11. 11. Geography and Resources <ul><li>Part of Mediterranean ecological zone </li></ul><ul><ul><li>Great area for migration, transfer of crops and technology, trade </li></ul></ul><ul><li>Greek culture area is Greek mainland and islands and the western edge of Anatolia. </li></ul><ul><li>No water resources for irrigation </li></ul><ul><ul><li>Could not support large population </li></ul></ul><ul><li>Few metal resources, little timber </li></ul><ul><li>Many harbors </li></ul>
  12. 12. Map of Ancient Greece
  13. 13. Emergence of the Polis <ul><li>“ Dark Age” after Mycenaean period from 1150 – 800 B.C.E. </li></ul><ul><ul><li>Ended when contact and trade with Mediterranean lands reestablished. </li></ul></ul><ul><li>Phoenicians supplied Greeks with alphabetic writing system. </li></ul><ul><li>Archaic period begins (800 – 480 B.C.E.) </li></ul><ul><ul><li>Explosive population growth </li></ul></ul><ul><ul><li>Shift to agricultural economy, import food and materials </li></ul></ul><ul><ul><li>Development of urbanization, specialization, and polis </li></ul></ul>
  14. 14. The Polis <ul><li>Urban center and its rural territory </li></ul><ul><li>Acropolis </li></ul><ul><li>Agora </li></ul><ul><li>Fortified Walls </li></ul><ul><li>Public Buildings </li></ul><ul><li>No sharp distinction between urban and rural inhabitants </li></ul>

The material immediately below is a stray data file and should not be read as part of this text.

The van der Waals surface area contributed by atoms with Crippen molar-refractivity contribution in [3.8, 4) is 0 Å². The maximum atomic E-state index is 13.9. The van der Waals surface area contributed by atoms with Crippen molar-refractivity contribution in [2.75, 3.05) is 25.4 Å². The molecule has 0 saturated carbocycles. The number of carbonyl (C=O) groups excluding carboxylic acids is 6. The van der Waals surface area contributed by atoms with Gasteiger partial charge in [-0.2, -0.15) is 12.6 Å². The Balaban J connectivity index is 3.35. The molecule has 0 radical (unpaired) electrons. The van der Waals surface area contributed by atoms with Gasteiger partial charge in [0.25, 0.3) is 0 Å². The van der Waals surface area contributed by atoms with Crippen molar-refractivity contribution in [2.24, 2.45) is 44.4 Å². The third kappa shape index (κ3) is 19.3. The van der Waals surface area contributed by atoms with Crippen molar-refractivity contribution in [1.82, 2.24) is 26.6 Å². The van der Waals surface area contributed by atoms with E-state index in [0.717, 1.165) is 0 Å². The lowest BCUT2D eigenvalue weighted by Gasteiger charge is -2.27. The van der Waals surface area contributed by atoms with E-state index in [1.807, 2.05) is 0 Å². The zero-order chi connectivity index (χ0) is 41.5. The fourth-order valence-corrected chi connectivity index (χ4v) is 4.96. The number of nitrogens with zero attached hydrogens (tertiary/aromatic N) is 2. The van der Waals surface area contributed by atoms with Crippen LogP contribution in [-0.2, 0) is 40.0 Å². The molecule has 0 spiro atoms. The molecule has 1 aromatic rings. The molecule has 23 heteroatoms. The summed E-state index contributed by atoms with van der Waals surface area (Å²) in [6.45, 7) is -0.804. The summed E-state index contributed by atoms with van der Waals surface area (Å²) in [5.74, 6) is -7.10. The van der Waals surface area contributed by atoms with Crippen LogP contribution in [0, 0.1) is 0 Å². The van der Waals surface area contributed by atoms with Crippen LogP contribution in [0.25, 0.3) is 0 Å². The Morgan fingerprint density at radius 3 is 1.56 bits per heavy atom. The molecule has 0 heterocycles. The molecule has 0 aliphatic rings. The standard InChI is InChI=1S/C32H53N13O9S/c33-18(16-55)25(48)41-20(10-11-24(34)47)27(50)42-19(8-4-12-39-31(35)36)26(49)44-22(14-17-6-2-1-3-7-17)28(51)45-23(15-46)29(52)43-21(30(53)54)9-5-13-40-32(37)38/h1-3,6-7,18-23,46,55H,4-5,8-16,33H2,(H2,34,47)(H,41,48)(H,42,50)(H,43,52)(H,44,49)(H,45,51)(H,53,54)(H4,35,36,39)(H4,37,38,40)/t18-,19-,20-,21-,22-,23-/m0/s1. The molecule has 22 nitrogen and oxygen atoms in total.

15. 15. Acropolis at Athens Parthenon
  16. 16. War <ul><li>Frequent wars between city-states </li></ul><ul><li>Used hoplites in warfare </li></ul><ul><ul><li>Close formation of heavily armored infantrymen to break enemy’s line of defense </li></ul></ul><ul><li>Soldiers were farmer-citizens who served for short periods of time when needed </li></ul>
  17. 17. Colonization <ul><li>Greeks sent excess population to colonies in the Mediterranean and Black Sea. </li></ul><ul><ul><li>Not enough resources to support them in Greek mainland </li></ul></ul><ul><li>Brought Greeks in contact with other peoples with new ideas </li></ul><ul><li>Sharpened sense of Greek identity </li></ul><ul><li>Spurred invention of coins in Lydia during the early sixth century B.C.E. </li></ul>
  18. 18. Rule in Greece <ul><li>Emergence of middle class in Archaic Greek society led to one-man rule by tyrants in the mid-seventh and sixth centuries B.C.E. </li></ul><ul><ul><li>Reduced power of traditional elites </li></ul></ul><ul><li>Tyrants eventually rejected </li></ul><ul><li>Governments developed in two ways: </li></ul><ul><ul><li>Oligarchy </li></ul></ul><ul><ul><li>Democracy </li></ul></ul>
  19. 19. New Intellectual Currents <ul><li>Developed concepts of: </li></ul><ul><ul><li>Individualism </li></ul></ul><ul><ul><li>Humanism </li></ul></ul><ul><li>Philosophers question traditional Greek religion. </li></ul><ul><ul><li>Try to explain rationally why world was created, what it is made of, why it changes. </li></ul></ul>